Suffrage For All

WKU diversity and community studies professor Saundra Ardrey speaks at the "Suffrage for All" event at the Kentucky Museum on Sept. 16, 2019. The event shed light on different groups' struggles for universal suffrage.

A lack of voting rights and suppression of the poor and powerless are historically one in the same. This history still holds weight today.

Saundra Ardrey of the WKU political science department and Tyneshia Carter, a 2019 WKU alumna, spoke Monday at the Kentucky Museum regarding why the right to vote is essential.

“To vote is to exist in a political atmosphere,” Ardrey said. “If you’re not voting, then you really don’t exist.”

The presentation was titled titled “Suffrage For All,” serving as part of the museum’s “Journey to the Vote” program series. The series acknowledges the year 2020 marks the 150th anniversary of the 15th Amendment, which prohibited the government from denying citizens the right to vote based on race, color or previous condition of servitude.

Ardrey and Carter gave a brief history of the suffrage movement, including discussion of the hardships African Americans and women endured for voting rights.

The discussion included topics such as the implementation of poll taxes and literacy tests to deter minority voting despite the 15th Amendment as well as the violence exercised against minorities to create fear.

Ardrey also mentioned some of the strategies employed by women to gain the right to vote, including marching, protesting and organizing hunger strikes. The fight for women’s suffrage took 72 years.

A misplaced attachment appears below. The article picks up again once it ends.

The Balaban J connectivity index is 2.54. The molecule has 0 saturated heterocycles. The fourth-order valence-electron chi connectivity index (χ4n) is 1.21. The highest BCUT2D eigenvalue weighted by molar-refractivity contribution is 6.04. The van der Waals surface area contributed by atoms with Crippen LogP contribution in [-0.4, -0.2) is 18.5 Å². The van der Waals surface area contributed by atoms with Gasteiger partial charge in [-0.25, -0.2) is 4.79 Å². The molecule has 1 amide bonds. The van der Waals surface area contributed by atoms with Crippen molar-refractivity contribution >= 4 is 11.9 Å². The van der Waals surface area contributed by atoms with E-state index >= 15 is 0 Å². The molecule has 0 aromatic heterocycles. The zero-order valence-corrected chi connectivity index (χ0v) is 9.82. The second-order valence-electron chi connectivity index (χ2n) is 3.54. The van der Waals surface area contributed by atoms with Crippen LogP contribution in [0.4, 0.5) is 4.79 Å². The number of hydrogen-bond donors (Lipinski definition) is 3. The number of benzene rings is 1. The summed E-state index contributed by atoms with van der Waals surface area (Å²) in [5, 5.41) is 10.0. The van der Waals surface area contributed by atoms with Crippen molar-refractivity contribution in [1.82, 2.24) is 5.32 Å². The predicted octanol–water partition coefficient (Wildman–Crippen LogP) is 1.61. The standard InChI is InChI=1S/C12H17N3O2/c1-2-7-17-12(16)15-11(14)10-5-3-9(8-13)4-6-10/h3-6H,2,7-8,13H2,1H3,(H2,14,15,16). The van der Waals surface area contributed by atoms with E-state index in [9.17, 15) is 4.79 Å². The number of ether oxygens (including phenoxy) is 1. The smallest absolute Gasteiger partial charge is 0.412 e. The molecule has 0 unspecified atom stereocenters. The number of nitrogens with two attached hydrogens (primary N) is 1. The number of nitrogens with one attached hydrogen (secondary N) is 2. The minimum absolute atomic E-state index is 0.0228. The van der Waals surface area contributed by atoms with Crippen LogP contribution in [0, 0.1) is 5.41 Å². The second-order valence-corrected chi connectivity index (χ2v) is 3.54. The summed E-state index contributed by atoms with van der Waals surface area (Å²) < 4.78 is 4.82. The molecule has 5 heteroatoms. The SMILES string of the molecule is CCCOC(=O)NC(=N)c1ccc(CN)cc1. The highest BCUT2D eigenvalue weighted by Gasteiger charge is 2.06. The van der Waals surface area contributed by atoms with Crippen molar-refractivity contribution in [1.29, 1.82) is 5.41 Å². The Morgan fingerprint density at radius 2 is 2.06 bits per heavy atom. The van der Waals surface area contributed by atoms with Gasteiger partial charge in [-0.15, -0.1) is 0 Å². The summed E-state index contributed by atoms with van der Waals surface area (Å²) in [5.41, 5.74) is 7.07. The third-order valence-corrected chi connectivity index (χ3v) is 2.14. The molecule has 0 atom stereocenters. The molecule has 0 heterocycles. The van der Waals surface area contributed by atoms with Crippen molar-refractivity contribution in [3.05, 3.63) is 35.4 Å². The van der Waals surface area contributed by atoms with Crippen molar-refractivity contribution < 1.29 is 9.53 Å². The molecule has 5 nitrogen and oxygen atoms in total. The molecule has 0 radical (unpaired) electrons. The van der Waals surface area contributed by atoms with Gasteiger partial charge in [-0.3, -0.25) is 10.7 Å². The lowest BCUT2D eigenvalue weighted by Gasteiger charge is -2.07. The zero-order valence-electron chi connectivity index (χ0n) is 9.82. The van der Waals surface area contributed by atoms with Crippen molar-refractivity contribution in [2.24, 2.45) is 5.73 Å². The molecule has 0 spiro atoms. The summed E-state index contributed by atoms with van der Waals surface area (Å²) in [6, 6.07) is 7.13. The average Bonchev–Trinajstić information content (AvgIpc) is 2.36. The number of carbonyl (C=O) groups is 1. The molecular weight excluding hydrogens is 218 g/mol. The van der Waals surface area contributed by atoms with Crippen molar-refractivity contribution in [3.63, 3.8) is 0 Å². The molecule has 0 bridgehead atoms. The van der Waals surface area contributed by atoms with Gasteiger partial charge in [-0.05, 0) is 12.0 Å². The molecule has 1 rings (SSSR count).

It was noted during the presentation younger generations have engaged with the suffrage movement by pushing for the voting age to be lowered from 18 years old to 16 years old. The 26th Amendment, which was ratified in 1971, lowered the voting age from 21 years old to 18 years old.

Fashion merchandising professor Carrie Cox attended the event. She said universal voting rights is an issue she strongly supports.

“I feel strongly about equal rights and representation for everyone,” Cox said. “I thought I needed to come and be here and educate myself.”

The next “Journey to the Vote” presentation is titled “Put a Woman in Charge,” which will feature a panel of current and former local and state female office holders. The presentation is scheduled for Sept. 24 from 5-6 p.m. in the Kentucky Museum.

Features reporter Kelley Holland can be reached at 270-745-6291 and kelley.holland872@topper.wku.edu.